World on A Wire dragged on forever. Maybe will give it another try. The Fassbinder film Ali: Fear Eats the Soul (1974) That one was interesting; only caught the end of it on TCM.  

Well it originally aired as a miniseries but yeah, some scenes could have been trimmed and not much would be missing. I did like the "twist" of who the contact was though. Very good. 

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On 9/9/2018 at 12:44 AM, Gershwin fan said:

I'll be watching it too, CG. Of Fassbinder's films, TCM has at least shown Ali, Lola, and Love is Colder than Death before on top of World on a Wire. I saw a bit of World on a Wire the last time it was on but fell asleep. I'll probably record it this time. 

I watched and was mightily impressed, Gershwinfan.

It was one of the best movies I've seen in a long time. Something totally different about the way Fassbinder films things that make the scenes have a mysterious undertow. Being over three hours made it a bit difficult to stay up since it was on so late to begin with, but the journey was worthwhile in the long run.

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I've actually viewed the entire "Berlin Alexanderplatz" all the way through. All 13? 19 episodes? It's vividly done; highly competent; riveting. Nothing to complain about up until the final episode where once again Fassbinder goes insane. Utterly loses any semblance of restraint at the conclusion. This is how he always fails me: he often goes berserk in the last few minutes of all his movies. All the ones I've seen, anyway.

I wouldn't trust him as far as I could throw him. its too disturbing to constantly be jolted in such a manner. Like walking down a hallway knowing someone is gonna try to leap out at you.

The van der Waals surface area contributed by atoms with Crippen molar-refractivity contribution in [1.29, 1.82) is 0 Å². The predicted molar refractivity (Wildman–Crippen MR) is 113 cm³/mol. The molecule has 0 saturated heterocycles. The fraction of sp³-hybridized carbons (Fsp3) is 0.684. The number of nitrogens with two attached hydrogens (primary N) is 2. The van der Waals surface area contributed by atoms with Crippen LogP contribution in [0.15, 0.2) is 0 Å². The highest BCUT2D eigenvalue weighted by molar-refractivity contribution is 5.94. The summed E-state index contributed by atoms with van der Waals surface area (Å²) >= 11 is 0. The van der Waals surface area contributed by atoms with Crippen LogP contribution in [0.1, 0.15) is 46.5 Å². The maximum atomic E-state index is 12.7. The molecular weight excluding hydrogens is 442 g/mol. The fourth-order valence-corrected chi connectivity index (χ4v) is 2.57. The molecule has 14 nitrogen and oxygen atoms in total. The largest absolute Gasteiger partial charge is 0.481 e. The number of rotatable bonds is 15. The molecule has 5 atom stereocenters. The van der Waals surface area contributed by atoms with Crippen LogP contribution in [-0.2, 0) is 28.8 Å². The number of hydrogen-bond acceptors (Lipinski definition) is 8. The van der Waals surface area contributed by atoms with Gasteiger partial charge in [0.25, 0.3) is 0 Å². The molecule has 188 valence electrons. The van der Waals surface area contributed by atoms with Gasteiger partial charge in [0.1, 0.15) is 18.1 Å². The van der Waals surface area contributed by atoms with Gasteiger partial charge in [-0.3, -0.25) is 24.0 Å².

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The thing that amazes me most about Rainer Werner Fassbinder was how immensely prolific he was throughout his tragically short life. He made 44 films in a 14-year period and was integral in every facet of their creation, or rather the principal "everything"––director, writer, editor, cinematographer, designer, and, in some cases, actor. He was a consummate workaholic who worked at an unhealthily rapid pace, sometimes simultaneously on films, which almost surely attributed to his premature death and addiction to drugs. Despite this high frequency, the quality of Fassbinder's work never wavered. All 44 films have a distinct, highly stylized look –– unmistakably influenced by the theatre, where Fassbinder honed his skills –– and with his tightknit group of regulars (Peer Raben, Harry Baer, Margit Carstensen, Hanna Schygulla, Ingrid Caven, to name a few). His complete oeuvre remains as exciting and provocative as ever, but not always for the faint of heart, for greed and moral prostitution pervade no matter the theme or setting and the weak often exploited and abused. In fact, "the exploitability of feelings" is the basis of Fassbinder's work, and some of that work is downright savage. But, no matter how brutal he can be, Fassbinder never loses his compassion for his victims, even if he does believe suffering to be a beautiful thing. 

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On 9/7/2018 at 3:04 PM, CaveGirl said:

 I know they've never shown "Querelle" and I know why...
 

It’s scheduled for January.